An act of God?
Source Patricia Ohmans
Date 05/01/04/02:52

The sweeping devastation and intense horror wrought by the south Asia tsunami will shake the faith of many "believers". How could a God, or some other force for good, have orchestrated a natural disaster with such dreadful consequences?

Here, believers from the Hindu, Christian, Muslim and Buddhist faiths, and an atheist, explain how they have come to terms with the events in south Asia.


The tsunami brings into question both personal and collective destinies for Hindus. In terms of the latter, we are born in an age of destruction, known as Kali Yuga, an age that lasts for perhaps 1,000 years. This says that we must go through a series of set-backs, obstacles, suffering, eg Aids, and a propensity for natural disasters as nature shows its malevolent side. Mankind goes through this to be renewed.

As for my personal destiny, there is no central text in Hinduism as there is in other religions so it's up to each of us to formulate our own understanding, based on the Brahman - the divine - and the belief that all of us will one day escape the endless cycle of birth and death and be returned to our maker. My belief is that I am connected to all humans and so while I grieve for those that have died in the tsunami, I don't feel sorry for them because they are part of me and part of the divine. Their deaths are a manifestation of karma, the debits and credits you amass through your series of lives.


In this litigious age we are always looking for someone to blame and in the absence of anyone else we look to blame God because it is a "natural" event. It's quite clear the world is riddled with inequality but I don't accept the idea that God is sitting up there mischievously tweaking the strings. In the case of the tsunami, we as Christians are challenged to live out our response. We know that Jesus is among us, living through this reality because he said whatever you do to your brothers and sisters, you do to me. By the same token, what you fail to do to them, you fail to do to Jesus. Until now at least, we have not been found wanting in our response. Christian churches have been among those at the forefront of the relief effort.


We all die, sooner or later. Some have conditions for living long lives and some for short lives. That is your karma - the total effect of one's actions and conduct. What might have precipitated the tsunami was a lot of people coming together who had the karma for a short life and, to an extent, this is perhaps a reflection that these areas were over-populated.

The shifting of tectonic plates is inevitable, but fewer people in the areas affected would have led to a much smaller loss of life. When watching the TV news, reading the papers or thinking about the tsunami, we are thinking about the Buddha we like the best - perhaps the Red Buddha, the Buddha of limitless light. We do this so that when those who died in the disaster wake up from the shock of dying - we believe it takes about three days to do so - they will be sent up to the Buddha we have in mind. Buddhists think the mind is indestructible so, after a while, if one wants to and is able, they will have the choice to take rebirth in society as beings who help others.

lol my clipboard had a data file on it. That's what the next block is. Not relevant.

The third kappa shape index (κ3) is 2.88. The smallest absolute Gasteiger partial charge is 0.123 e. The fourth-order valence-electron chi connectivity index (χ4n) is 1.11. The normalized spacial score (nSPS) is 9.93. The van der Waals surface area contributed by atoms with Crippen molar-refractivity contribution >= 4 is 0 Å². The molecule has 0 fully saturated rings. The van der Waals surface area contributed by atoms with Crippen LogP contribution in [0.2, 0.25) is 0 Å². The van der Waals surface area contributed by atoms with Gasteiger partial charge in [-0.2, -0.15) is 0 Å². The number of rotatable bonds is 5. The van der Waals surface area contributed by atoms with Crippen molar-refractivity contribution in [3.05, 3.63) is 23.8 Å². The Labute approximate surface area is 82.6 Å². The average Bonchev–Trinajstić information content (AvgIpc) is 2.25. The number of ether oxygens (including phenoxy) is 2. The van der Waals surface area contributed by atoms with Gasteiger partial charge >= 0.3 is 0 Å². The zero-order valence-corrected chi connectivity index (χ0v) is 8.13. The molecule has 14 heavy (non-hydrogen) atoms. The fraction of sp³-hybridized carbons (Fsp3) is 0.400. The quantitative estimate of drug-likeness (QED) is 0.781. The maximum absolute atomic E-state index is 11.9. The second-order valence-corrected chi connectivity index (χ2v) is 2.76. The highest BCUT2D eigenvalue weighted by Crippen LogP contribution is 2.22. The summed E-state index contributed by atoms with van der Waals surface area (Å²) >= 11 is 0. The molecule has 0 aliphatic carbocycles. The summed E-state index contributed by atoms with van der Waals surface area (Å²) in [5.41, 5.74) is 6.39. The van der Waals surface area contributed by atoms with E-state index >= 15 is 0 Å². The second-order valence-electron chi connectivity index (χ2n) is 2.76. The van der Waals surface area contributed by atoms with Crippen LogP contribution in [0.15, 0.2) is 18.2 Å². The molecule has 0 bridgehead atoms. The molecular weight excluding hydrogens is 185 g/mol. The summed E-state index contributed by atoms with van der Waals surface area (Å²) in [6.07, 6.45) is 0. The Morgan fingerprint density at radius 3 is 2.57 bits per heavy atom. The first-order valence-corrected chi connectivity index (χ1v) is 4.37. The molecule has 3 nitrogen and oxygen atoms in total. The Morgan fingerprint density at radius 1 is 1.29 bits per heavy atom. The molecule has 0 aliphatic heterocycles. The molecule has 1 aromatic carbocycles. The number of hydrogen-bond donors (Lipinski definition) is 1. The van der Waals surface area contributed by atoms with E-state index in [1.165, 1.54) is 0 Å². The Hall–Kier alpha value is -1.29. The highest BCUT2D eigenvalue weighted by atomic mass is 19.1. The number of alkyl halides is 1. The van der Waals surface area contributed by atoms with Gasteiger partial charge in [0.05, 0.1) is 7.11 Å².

It is the teaching of Islam that it is through the will of God Almighty that this has happened but then the positive side is the way mankind has reacted. People will question why it is taking place, why the enormity of loss of human life, but it is that aspect which is beyond us and it is our firm belief that any such disaster, anything of that nature happening, is through the will of God Almighty. Allah knows best.

We certainly have the right to question. It's a time for us to really think of ourselves, our deeds, our acts, and we need to ponder over this. It's a sign that none of us are going to live for an indefinite period, therefore it is a sign for us to do something very positive. Death always takes place. When a person is born one thing guaranteed is death but what form it takes is always beyond us. People of faith need to have a very firm belief in God Almighty, that at the end of the day it is through his will and it is for the betterment of mankind at large.


Religion cannot provide an explanation for the tsunami, and while prayer for the victims may comfort those who pray, it will not provide practical help to the people whose lives have been devastated by this appalling disaster. Science can explain earthquakes and tsunamis, even if we are still unable to predict where and when they will happen. Our response to this and other disasters, as compassionate human beings and regardless of our religious or non-religious beliefs, must be to provide whatever help we can.

Faith in god does not protect people from disasters or give the victims what they need to survive and rebuild their lives. We need to accept responsibility for our fellow human beings. We need to put our efforts into practical ways of preventing disasters when we can, preparing for disasters that cannot be prevented, including investing in early warning systems for tsunamis, and helping those affected by disasters. We cannot rely on any god to solve the world's problems. We - the people of the world - are humanity's only hope.

Rani Moorthy is an actress and writer; Paul Chitnis is chief executive of the Scottish Catholic International Aid Fund; Lama Ole Nydahl is a teacher of Diamond Way Buddhism; Iqbal Sacranie is the secretary general of the Muslim Council of Britain; Hanne Stinson is executive director of the British Humanist Association.

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